As expected, the former vice president and 2020 presidential candidate was forceful in…


South Bend Mayor improvises as the power goes out at his rally in Sparks High School, in Sparks, Nevada. (Photo by Harrison Blackman)

Though Buttigieg electrified a Nevada audience, the electric grid had other plans

On September 28, 2019, the day Pete Buttigieg visited Northern Nevada, the temperature dropped from 64º to 41º F in a matter of hours. Dark clouds loomed over the lip of the Sierras. Winds blustered around this edge of the Great Basin, signaling that Northern Nevada’s brief autumn was in fact over — winter, rather, was already here. If the climate was any indication, then Nevada’s caucus — February 22, 2020, the third Democratic primary contest — felt just around the corner.

Sparks, a city neighboring and bleeding into Reno, is probably not the Northern Nevada locale you’d expect the…


Bernie Sanders speaks at the University of Nevada-Reno, on September 13, 2019. Photo by Harrison Blackman.

Bernie Sanders’ post-debate campaign stop at UNR

On Friday the 13th, a day after the third 2019 Democratic debate, and hours after he shared an unexpected hug with a Trump supporter in Carson City, Senator Bernie Sanders arrived at the University of Nevada-Reno to speak on the subject of “College for All.”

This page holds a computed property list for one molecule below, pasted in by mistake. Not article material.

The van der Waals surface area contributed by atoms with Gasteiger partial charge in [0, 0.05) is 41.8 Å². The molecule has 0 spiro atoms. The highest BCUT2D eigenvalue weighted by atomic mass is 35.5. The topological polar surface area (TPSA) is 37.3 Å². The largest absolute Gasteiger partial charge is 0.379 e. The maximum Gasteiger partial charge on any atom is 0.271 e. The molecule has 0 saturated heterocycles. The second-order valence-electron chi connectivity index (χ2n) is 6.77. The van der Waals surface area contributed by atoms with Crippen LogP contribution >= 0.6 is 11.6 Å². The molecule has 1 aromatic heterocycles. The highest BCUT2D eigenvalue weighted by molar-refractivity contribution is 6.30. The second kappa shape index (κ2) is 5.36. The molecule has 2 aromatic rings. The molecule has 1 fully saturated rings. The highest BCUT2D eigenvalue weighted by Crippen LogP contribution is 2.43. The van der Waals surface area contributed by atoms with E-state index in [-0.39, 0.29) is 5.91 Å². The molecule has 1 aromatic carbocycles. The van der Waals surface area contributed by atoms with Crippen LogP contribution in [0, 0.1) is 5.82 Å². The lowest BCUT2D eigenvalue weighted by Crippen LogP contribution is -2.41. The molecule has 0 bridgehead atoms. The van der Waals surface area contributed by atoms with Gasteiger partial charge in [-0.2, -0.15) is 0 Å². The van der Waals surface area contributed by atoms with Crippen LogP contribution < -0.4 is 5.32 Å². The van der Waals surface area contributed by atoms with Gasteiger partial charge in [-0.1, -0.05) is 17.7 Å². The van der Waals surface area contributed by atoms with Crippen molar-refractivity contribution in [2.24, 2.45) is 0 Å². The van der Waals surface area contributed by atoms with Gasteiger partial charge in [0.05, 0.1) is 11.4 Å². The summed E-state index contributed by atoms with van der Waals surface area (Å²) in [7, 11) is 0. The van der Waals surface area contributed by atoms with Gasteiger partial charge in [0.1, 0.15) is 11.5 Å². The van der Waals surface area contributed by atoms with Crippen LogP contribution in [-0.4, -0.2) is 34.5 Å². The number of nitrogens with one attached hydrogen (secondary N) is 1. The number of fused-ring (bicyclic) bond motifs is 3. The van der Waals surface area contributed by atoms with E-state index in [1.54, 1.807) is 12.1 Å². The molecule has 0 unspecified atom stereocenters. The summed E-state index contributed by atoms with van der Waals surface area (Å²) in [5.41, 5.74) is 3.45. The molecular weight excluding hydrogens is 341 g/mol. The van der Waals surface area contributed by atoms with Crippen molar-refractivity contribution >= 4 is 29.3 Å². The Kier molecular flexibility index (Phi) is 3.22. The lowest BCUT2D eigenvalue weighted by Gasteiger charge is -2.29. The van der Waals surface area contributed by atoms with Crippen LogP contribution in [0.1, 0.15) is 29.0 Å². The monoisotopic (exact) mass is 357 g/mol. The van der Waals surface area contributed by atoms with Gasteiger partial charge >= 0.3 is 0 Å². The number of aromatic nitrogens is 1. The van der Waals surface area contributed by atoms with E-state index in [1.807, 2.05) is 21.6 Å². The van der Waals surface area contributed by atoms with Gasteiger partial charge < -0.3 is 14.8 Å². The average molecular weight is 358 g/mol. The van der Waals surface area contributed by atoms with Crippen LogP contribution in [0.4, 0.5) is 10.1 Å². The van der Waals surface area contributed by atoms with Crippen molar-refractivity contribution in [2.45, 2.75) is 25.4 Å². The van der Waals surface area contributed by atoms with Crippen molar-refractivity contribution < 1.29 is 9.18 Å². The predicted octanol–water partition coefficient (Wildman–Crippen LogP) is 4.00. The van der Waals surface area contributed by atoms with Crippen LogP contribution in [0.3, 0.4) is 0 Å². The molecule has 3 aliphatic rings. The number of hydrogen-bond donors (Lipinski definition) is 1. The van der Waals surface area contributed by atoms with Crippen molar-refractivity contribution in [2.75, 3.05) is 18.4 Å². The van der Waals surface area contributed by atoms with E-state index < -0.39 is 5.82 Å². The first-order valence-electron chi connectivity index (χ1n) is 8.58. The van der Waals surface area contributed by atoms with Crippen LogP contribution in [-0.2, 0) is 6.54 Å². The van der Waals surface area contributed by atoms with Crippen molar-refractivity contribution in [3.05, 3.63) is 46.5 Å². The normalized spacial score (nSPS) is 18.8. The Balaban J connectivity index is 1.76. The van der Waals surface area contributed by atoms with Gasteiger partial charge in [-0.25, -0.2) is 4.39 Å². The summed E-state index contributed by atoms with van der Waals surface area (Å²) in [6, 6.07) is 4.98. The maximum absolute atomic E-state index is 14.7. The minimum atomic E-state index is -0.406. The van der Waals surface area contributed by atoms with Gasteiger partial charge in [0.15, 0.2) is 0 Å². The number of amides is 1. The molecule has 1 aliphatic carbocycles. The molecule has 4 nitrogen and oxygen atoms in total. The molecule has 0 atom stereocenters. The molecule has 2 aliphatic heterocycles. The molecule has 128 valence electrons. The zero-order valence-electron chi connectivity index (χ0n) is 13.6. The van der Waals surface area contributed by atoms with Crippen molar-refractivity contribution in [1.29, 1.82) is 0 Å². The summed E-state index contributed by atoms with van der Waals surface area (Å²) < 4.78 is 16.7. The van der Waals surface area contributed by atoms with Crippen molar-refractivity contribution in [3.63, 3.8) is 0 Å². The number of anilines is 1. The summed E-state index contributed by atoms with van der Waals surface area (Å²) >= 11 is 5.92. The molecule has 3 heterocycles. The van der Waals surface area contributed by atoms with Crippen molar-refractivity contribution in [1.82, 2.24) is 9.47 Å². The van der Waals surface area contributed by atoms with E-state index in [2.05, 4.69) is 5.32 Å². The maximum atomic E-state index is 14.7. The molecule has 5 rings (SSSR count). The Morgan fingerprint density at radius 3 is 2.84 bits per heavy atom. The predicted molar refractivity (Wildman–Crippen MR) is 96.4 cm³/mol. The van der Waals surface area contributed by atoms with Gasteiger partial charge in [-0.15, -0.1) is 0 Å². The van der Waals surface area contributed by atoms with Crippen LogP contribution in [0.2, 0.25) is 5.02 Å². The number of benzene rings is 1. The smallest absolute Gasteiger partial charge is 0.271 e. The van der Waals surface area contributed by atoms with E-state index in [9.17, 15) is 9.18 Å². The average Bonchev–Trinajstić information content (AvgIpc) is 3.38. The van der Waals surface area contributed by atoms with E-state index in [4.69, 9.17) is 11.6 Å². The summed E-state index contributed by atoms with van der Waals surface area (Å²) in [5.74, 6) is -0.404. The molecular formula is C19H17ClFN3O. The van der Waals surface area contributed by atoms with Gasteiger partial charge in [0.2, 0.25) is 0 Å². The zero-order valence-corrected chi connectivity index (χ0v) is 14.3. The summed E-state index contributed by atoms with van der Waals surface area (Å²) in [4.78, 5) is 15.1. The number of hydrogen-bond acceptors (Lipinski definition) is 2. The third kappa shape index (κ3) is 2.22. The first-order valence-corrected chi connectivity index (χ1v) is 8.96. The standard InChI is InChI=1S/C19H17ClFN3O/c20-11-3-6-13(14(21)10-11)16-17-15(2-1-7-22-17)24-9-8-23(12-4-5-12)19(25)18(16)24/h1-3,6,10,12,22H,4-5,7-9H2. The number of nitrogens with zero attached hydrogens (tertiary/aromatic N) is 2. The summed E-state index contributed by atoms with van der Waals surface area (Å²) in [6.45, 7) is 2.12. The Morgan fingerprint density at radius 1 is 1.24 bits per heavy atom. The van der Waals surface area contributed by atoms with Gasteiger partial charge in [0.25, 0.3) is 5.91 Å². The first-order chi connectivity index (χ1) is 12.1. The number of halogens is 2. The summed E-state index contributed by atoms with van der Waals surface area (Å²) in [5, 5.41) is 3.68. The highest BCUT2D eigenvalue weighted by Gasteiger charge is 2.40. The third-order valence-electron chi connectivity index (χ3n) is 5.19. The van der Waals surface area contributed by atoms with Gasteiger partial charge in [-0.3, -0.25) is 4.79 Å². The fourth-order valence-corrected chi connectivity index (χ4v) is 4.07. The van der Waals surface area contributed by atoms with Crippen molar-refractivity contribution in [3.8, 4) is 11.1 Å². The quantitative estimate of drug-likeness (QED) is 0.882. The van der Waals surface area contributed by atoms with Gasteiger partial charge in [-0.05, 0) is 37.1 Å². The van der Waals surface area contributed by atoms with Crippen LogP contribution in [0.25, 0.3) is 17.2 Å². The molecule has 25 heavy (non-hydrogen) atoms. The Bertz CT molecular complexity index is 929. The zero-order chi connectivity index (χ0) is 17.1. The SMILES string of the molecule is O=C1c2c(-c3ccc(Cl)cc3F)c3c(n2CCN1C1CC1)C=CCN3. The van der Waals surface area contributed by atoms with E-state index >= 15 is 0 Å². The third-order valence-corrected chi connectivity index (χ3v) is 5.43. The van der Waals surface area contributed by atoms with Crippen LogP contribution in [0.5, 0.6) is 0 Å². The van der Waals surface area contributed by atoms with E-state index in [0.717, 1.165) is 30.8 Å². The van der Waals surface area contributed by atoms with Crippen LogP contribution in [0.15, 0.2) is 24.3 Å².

The stage was suitably set: A cool evening breeze filtered through the quad wedged in between the mammoth “Knowledge Center” (library) and its accompanying parking garage. A crowd of about 350 people, young and old, had gathered to see the iconic Democratic socialist from Vermont.

Senator Sanders had visited UNR before — most recently, last…


The desert, the backdrop for the violence depicted in ‘Sicario: Day of the Soldado.’ (Photo by Rachel Lynette French on Unsplash)

Why do we go to the movies? Often it’s to escape — to let the lights go down and get lost in a story. Sometimes we watch a movie up for awards, usually so that we can talk about why we thought the awards were wrong. Other times — perhaps less often than we should — we watch films about social issues, to empathize with people with vastly different experiences.

Last year, I saw a movie that checked none of these boxes. It was too confusing and poorly-written to function as an escape; it certainly wouldn’t be up for any…

Harrison Blackman

Essays on film, politics, and storytelling. Learn more at www.harrisonblackman.com/ and https://harrisonblackman.substack.com/.